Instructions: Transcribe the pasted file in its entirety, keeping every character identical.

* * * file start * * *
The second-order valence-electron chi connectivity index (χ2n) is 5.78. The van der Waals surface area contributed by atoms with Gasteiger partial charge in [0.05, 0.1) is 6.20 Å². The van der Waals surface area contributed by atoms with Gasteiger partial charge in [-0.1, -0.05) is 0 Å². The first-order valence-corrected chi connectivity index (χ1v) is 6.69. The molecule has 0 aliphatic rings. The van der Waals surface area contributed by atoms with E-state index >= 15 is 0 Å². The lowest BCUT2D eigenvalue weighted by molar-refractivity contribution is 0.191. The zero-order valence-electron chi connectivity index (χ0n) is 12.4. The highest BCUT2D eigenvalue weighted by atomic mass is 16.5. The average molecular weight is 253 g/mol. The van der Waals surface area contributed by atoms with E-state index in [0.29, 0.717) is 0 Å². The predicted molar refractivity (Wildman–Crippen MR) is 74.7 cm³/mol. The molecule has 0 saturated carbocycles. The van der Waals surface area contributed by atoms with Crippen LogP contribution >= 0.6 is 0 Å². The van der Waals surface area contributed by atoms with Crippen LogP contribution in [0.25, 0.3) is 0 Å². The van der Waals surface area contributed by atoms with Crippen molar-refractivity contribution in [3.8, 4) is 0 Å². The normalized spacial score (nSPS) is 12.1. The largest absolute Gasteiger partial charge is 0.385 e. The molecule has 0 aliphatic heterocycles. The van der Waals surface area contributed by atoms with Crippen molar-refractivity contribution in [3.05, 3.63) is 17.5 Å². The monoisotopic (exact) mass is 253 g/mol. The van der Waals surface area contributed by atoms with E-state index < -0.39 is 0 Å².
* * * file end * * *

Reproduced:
The second-order valence-electron chi connectivity index (χ2n) is 5.78. The van der Waals surface area contributed by atoms with Gasteiger partial charge in [0.05, 0.1) is 6.20 Å². The van der Waals surface area contributed by atoms with Gasteiger partial charge in [-0.1, -0.05) is 0 Å². The first-order valence-corrected chi connectivity index (χ1v) is 6.69. The molecule has 0 aliphatic rings. The van der Waals surface area contributed by atoms with E-state index >= 15 is 0 Å². The lowest BCUT2D eigenvalue weighted by molar-refractivity contribution is 0.191. The zero-order valence-electron chi connectivity index (χ0n) is 12.4. The highest BCUT2D eigenvalue weighted by atomic mass is 16.5. The average molecular weight is 253 g/mol. The van der Waals surface area contributed by atoms with E-state index in [0.29, 0.717) is 0 Å². The predicted molar refractivity (Wildman–Crippen MR) is 74.7 cm³/mol. The molecule has 0 saturated carbocycles. The van der Waals surface area contributed by atoms with Crippen LogP contribution >= 0.6 is 0 Å². The van der Waals surface area contributed by atoms with Crippen LogP contribution in [0.25, 0.3) is 0 Å². The van der Waals surface area contributed by atoms with Crippen molar-refractivity contribution in [3.8, 4) is 0 Å². The normalized spacial score (nSPS) is 12.1. The largest absolute Gasteiger partial charge is 0.385 e. The molecule has 0 aliphatic heterocycles. The van der Waals surface area contributed by atoms with Crippen molar-refractivity contribution in [3.05, 3.63) is 17.5 Å². The monoisotopic (exact) mass is 253 g/mol. The van der Waals surface area contributed by atoms with E-state index < -0.39 is 0 Å².